Thursday night we finished up our tasting of the major French wine regions. The sequence of lessons started on the West coast, Loire and Bourdeaux, moved to the Middle and Northeast regions, Burgundy and Alsace, and ended in the Southern region of Rhone, Languedoc and Provence. I feel like I've taken a trip to France in my own basement! Well that may be a slight stretch.
We tried the following wines:
|A Viognier from Languedoc|
(Grape: 100% Viognier)
|A red wine from Languedoc- Roussillon|
(Grape: Blend of Syrah, Grenache and Carrington)
|A Cotes du Rhone |
(Grape: Blend of Grenache, Mourvedre and Cinsault)
|A Tavel or Provence Rose (Grape: Blend of|
Grenache, Mourvedre, Cinsault, Syrah, Clairette
(Grape: Grenache Blend)
|Northern Rhone Red from Hermitage|
(Grape: Syrah or Syrah Blend)
So, we tried grapes from all over the Rhone Valley and I must say it was unanimous that this was the best selections of wines we'd had in our classes yet. They were all wonderful!
The Viognier is a white, low acidic grape that is fermented in oak barrels. Tavel (similar to Provence) is a region known for it's wonderful roses. These are fruity, dry wines, not the sweet wines you would normally think a blush to be, and they get their color from brief contact with red grape skins and juice. They are great to pair with many foods, but may be difficult to find. My favorite (and a common fav among the group) was the Northern Rhone Red from Hermitage. It smelled of rasberries and toasted marshmallows. Syrah's tend to be my favorite and this one remained on the palette for quite a while. The Cotes due Rhone blended wine was the most subtle. It had very little aroma and not a very strong taste, but what little taste it had was still yummy.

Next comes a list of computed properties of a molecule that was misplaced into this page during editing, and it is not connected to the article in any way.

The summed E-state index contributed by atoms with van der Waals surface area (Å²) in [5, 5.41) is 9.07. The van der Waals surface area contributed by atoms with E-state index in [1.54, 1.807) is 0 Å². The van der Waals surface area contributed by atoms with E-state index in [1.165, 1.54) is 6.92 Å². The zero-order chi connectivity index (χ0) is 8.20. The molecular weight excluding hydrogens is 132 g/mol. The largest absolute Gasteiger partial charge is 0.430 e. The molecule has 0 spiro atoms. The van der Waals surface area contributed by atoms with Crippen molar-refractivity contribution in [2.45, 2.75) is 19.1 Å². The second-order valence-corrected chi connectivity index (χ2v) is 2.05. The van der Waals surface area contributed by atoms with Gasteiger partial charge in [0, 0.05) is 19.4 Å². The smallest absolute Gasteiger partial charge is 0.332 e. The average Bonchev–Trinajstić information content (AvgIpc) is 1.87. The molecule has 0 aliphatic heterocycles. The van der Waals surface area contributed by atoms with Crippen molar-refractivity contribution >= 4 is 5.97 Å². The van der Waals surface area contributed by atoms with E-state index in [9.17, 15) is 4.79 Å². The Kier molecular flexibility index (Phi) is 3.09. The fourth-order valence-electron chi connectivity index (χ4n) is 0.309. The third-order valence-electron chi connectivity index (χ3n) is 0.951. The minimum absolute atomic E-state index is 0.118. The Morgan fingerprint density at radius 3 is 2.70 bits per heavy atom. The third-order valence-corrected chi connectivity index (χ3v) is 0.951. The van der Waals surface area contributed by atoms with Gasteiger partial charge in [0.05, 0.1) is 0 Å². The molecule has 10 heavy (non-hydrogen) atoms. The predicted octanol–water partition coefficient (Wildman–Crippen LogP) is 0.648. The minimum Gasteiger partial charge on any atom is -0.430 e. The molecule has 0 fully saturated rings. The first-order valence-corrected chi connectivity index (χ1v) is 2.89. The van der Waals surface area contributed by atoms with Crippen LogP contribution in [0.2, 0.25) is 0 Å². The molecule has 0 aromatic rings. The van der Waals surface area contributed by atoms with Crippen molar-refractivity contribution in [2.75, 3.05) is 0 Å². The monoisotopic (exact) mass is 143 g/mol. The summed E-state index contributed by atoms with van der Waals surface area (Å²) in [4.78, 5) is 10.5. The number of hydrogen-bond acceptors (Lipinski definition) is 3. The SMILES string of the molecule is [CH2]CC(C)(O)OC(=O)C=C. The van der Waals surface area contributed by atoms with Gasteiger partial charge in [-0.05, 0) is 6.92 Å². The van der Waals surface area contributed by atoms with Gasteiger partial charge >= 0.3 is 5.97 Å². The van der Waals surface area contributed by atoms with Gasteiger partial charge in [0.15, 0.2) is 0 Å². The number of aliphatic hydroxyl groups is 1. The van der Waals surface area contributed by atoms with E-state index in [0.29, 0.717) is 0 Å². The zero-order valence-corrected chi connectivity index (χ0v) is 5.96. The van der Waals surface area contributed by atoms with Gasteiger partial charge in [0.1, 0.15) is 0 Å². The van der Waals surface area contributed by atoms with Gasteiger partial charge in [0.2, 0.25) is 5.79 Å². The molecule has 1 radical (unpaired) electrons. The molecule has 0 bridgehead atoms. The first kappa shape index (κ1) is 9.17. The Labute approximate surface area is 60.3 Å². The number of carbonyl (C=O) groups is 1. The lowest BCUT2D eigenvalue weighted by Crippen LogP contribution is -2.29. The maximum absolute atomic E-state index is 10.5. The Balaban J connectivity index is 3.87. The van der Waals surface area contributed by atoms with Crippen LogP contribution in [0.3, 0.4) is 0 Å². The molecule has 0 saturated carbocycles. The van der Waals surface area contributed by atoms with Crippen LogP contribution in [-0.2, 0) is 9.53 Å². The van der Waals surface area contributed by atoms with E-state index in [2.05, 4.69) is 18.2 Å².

There is no doubt that the French, Rhone Valley aisle of my local wine store will be one I'll often visit.
Next up are wines of Northern Italy!